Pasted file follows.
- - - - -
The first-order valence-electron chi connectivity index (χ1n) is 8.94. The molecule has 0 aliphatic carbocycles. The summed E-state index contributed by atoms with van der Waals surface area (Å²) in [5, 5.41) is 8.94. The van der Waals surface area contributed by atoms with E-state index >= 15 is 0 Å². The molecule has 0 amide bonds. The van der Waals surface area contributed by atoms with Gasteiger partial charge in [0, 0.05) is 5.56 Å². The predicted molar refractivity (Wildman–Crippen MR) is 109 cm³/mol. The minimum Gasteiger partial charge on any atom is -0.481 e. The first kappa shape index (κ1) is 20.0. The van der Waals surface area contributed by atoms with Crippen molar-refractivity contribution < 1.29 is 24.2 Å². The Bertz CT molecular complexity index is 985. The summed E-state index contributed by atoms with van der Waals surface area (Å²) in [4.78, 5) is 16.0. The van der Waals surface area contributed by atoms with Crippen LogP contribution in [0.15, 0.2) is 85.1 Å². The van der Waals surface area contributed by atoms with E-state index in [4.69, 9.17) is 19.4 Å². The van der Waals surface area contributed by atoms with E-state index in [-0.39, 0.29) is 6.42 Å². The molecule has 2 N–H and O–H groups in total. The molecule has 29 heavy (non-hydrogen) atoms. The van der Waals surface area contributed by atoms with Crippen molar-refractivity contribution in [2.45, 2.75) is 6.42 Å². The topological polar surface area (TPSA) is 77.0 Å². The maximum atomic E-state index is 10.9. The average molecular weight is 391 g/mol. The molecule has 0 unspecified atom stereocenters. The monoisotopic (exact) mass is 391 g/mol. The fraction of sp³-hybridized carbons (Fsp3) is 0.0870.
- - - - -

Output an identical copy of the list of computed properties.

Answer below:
The first-order valence-electron chi connectivity index (χ1n) is 8.94. The molecule has 0 aliphatic carbocycles. The summed E-state index contributed by atoms with van der Waals surface area (Å²) in [5, 5.41) is 8.94. The van der Waals surface area contributed by atoms with E-state index >= 15 is 0 Å². The molecule has 0 amide bonds. The van der Waals surface area contributed by atoms with Gasteiger partial charge in [0, 0.05) is 5.56 Å². The predicted molar refractivity (Wildman–Crippen MR) is 109 cm³/mol. The minimum Gasteiger partial charge on any atom is -0.481 e. The first kappa shape index (κ1) is 20.0. The van der Waals surface area contributed by atoms with Crippen molar-refractivity contribution < 1.29 is 24.2 Å². The Bertz CT molecular complexity index is 985. The summed E-state index contributed by atoms with van der Waals surface area (Å²) in [4.78, 5) is 16.0. The van der Waals surface area contributed by atoms with Crippen LogP contribution in [0.15, 0.2) is 85.1 Å². The van der Waals surface area contributed by atoms with E-state index in [4.69, 9.17) is 19.4 Å². The van der Waals surface area contributed by atoms with E-state index in [-0.39, 0.29) is 6.42 Å². The molecule has 2 N–H and O–H groups in total. The molecule has 29 heavy (non-hydrogen) atoms. The van der Waals surface area contributed by atoms with Crippen molar-refractivity contribution in [2.45, 2.75) is 6.42 Å². The topological polar surface area (TPSA) is 77.0 Å². The maximum atomic E-state index is 10.9. The average molecular weight is 391 g/mol. The molecule has 0 unspecified atom stereocenters. The monoisotopic (exact) mass is 391 g/mol. The fraction of sp³-hybridized carbons (Fsp3) is 0.0870.